The town of coaching
During the Georgian era of the 18th and early 19th centuries, a national network of turnpike roads with improved road surfaces developed, allowing the development of a national network of mail coaches and long distance passenger stagecoaches. Daventry thrived as a coaching town due to its location on the main roads connecting London with the West Midlands, Holyhead, and Lancashire. The Wheatsheaf, the Saracen’s Head, the Plough and Bell, the Dun Cow, and the Brown Bear were among the many coaching inns in town.
Daventry, according to Daniel Defoe, is a “considerable market town that subsists chiefly on the great concourse of travellers on the old Watling Street way.”
Daventry had become a major hub of the national network by the 1830s, with more than 250 coaches passing through the town every week, including services between London, Warwick, Birmingham, Liverpool and Holyhead, and Birmingham and Cambridge.
Many of Daventry’s finest buildings were built during this period, reflecting the town’s prosperity, most notably the Holy Cross Church of 1758.
1838–1955: Stagnation and decline
The opening of the London and Birmingham Railway in 1838 signaled the beginning of the railway age; almost immediately, the coaching trade slumped, and Daventry entered a long period of stagnation and decline that lasted for over a century: Daventry had a population of 4,565 in 1841, from there it went into steady decline until 1911, when it bottomed out at 3,516, and then slowly recovered, reaching 4,077 in 1951, but did not recover to the 1841 level until later in
Daventry was largely bypassed by the Industrial Revolution due to its failure to connect to newer transportation networks: the Grand Junction Canal (now Grand Union) opened in 1796 and passed a few miles north of Daventry. An arm connecting the canal and Daventry was proposed and included in the Act of Parliament authorizing it, but it was never built.
Similarly, the London and Birmingham Railway passed through the Watford Gap a few miles to the east of the town. The original Act of Parliament included a branch line to Daventry; however, despite several earlier attempts, the line was not built until 1888, when a short branch was built from Weedon to Daventry railway station. The line was extended to Leamington Spa in 1895. However, because it was only a branch line, it had little impact on the town’s economy.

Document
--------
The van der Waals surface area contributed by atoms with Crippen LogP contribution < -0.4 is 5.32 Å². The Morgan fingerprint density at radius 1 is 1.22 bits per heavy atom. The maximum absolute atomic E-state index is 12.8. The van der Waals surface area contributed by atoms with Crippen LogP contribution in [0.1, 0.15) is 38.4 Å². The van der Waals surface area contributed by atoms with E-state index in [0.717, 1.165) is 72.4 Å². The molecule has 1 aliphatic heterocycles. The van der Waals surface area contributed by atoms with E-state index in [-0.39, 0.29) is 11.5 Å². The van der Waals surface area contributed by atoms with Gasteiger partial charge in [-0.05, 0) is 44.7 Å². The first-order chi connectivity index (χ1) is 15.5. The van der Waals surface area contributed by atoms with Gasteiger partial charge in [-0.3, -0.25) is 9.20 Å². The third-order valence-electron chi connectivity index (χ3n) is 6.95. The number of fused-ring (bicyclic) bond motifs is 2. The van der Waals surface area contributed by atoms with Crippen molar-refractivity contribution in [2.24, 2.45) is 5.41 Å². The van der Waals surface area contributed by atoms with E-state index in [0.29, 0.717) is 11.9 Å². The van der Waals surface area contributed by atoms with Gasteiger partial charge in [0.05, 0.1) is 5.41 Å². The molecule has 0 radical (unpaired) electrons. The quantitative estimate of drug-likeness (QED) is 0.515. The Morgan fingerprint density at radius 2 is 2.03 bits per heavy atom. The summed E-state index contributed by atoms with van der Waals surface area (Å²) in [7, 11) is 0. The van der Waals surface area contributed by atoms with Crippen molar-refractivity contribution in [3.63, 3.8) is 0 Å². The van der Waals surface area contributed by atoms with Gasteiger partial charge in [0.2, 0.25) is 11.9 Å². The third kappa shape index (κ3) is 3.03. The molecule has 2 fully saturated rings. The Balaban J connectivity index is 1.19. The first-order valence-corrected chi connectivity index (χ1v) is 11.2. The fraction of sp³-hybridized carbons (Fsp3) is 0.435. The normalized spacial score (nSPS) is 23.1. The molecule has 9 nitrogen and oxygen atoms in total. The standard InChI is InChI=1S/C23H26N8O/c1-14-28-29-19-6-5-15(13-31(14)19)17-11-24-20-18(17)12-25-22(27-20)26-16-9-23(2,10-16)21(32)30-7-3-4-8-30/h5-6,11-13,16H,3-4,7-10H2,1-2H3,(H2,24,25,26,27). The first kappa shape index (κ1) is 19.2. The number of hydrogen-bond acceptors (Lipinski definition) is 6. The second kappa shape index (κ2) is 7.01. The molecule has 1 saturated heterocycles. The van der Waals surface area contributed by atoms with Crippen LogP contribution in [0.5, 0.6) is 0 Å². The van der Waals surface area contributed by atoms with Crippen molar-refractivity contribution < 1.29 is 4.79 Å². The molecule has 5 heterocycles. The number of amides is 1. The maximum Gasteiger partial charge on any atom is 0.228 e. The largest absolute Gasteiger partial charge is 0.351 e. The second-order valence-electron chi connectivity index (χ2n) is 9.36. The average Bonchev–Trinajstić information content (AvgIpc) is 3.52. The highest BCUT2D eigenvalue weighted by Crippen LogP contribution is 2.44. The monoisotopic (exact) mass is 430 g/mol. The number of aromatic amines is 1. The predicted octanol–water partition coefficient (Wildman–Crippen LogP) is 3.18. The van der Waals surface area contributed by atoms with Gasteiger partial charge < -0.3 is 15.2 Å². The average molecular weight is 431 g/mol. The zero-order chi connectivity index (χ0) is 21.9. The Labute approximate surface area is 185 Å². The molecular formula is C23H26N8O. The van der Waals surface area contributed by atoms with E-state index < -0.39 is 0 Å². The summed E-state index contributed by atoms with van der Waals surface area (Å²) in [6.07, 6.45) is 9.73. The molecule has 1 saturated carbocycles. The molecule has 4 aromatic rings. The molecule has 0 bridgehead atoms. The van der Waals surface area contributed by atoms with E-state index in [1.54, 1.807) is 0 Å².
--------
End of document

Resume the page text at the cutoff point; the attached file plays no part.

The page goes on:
The only significant industry to develop in the town during this period was shoemaking, which employed around 700 people at its peak in the 1870s.
The town is 75 miles (120 kilometers) north-northwest of London via the M1, 14 miles (23 kilometers) west of Northampton, and 104 miles (16.5 kilometers) southwest of Rugby.
and 14 miles (25.5 kilometers) north-northeast of Banbury.
Southam, Coventry, and the villages of Ashby St Ledgers, Badby, Barby, Braunston, Byfield, Charwelton, Dodford, Dunchurch, Everdon, Fawsley, Hellidon, Kilsby, Long Buckby, Newnham, Norton, Staverton, Welton, Weedon, and Woodford Halse are also nearby. The town has a sister city relationship with Westerburg, Germany.
The town is located approximately 110–210 m (360–690 ft) above sea level.
The land to the north and west is generally lower than that of the town. Daventry is located on the watershed of two rivers: the Leam, which flows to Leamington Spa, Warwick, and the west of England, and the Nene, which flows east. There is no river in town, and the largest bodies of water are two reservoirs built to supply the canal that runs from Watford Gap into the west midlands via the 2,042-yard (1,867-meter) Braunston Tunnel to the north. Drayton Reservoir is to the northwest, and Daventry Reservoir and Country Park is to the north east.
Watford Gap is about four miles (six kilometers) northeast of town. The A5 (Watling Street Roman Road), the Grand Union Canal, the West Coast Main Line railway, the Northampton Loop Line, and, most recently, the M1 motorway pass through this gap.
Drayton, Middlemore Farm, Lang Farm, Ashby Fields, Royal Oak, Timken, Stefen Hill, The Grange, The Southbrook, The Headlands, and, most recently, Monksmoor Park are among the housing estates in Daventry.